Seattle University to monitor 'world's greenest commercial building'

Bullitt Center under construction (John Stamets)

Seattle — Seattle punctuated Earth Day 2013 with the dedication of what is touted as "the world's greenest commercial building."

Seattle University will be among those testing that claim.

Washington Gov. Jay Inslee and Seattle Mayor Mike McGinn were among dignitaries at the grand opening of the Bullitt Center, a $30 million, six-story, 50,000-square-foot office building that will generate all its own electricity, capture and store rain for all its water needs, compost its own waste, and treat its greywater on-site.

Faculty and students of Seattle University's recently founded Center for Environmental Justice and Sustainability will be testing the efficacy of the new building's third-floor balcony "wetland" at processing sullage from sinks and showers. The water quality monitoring is required by the city health department.

It will be a short walk, as the CEJS offices have moved to the innovative structure itself, located at 15th Avenue and Madison Street, about two blocks from the university's campus in Seattle's Capitol Hill neighborhood.

Help fund independent Catholic journalism.
Donate now.

In addition to its waste, water and power initiatives, the Bullitt Center observed strict green building protocols in its construction. It is reported to be the largest structure to qualify for the Living Building Challenge, a stringent standard in sustainable building.

According to the Bullitt Center website, "To be certified as a Living Building, a structure is required to be self-sufficient for energy and water for at least 12 continuous months and to meet rigorous standards for green materials and for the quality of its indoor environment."

Among its imperatives, the challenge demands projects support a pedestrian-, bicycle- and transit-friendly lifestyle; promote health of occupants via inviting stairways, good ventilation, natural light and resource sharing; and not contain any "Red List" hazardous materials such as PVC, cadmium, lead, mercury and hormone-mimicking substances, all common in building components.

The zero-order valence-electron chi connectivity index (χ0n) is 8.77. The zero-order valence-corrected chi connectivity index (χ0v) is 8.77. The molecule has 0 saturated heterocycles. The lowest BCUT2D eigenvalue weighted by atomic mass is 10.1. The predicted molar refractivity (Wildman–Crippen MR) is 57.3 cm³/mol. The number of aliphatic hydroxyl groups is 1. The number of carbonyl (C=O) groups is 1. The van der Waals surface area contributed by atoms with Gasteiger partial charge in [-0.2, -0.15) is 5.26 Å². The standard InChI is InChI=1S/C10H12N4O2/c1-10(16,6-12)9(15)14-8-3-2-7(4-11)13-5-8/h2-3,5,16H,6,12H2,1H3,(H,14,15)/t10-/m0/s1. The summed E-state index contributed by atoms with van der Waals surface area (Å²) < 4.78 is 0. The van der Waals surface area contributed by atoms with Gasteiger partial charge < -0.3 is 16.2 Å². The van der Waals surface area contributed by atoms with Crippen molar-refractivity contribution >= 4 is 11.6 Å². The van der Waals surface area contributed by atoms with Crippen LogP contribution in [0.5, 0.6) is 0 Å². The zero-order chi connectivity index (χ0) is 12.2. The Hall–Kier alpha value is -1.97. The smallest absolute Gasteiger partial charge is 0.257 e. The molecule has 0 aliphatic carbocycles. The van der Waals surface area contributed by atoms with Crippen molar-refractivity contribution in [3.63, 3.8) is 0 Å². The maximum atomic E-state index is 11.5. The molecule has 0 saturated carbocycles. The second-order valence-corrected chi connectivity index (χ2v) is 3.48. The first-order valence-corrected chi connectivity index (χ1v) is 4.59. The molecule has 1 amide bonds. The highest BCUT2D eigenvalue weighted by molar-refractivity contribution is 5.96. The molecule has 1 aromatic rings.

The Bullitt Center was developed by the Bullitt Foundation, a long-established organization with a mission "to safeguard the natural environment by promoting responsible human activities and sustainable communities in the Pacific Northwest."

Foundation president Denis Hayes is a well-known environmentalist who was primary coordinator of the first Earth Day in 1970 and directed the federal Solar Energy Research Institute during the administration of President Jimmy Carter.

Launched in January after nearly two years of preparation and planning, Seattle University's Center for Environmental Justice and Sustainability will focus on "innovative and interdisciplinary scholarship, teaching, and learning in environmental sustainability and its intersection with issues of justice," its website states.

The center's director, Phillip L. Thompson, told NCR the center will also sponsor community outreach efforts. He cited an "environmental literacy project" with Hawthorne Elementary as an example. 

Support independent reporting on important issues.

 One family graphic_2016_250x103.jpg

Show comments

NCR Comment code: (Comments can be found below)

Before you can post a comment, you must verify your email address at
Comments from unverified email addresses will be deleted.

  • Be respectful. Do not attack the writer. Take on the idea, not the messenger.
  • Don't use obscene, profane or vulgar language.
  • Stay on point. Comments that stray from the original idea will be deleted. NCR reserves the right to close comment threads when discussions are no longer productive.

We are not able to monitor every comment that comes through. If you see something objectionable, please click the "Report abuse" button. Once a comment has been flagged, an NCR staff member will investigate.

For more detailed guidelines, visit our User Guidelines page.

For help on how to post a comment, visit our reference page.

Commenting is available during business hours, Central time, USA. Commenting is not available in the evenings, over weekends and on holidays. More details are available here. Comments are open on NCR's Facebook page.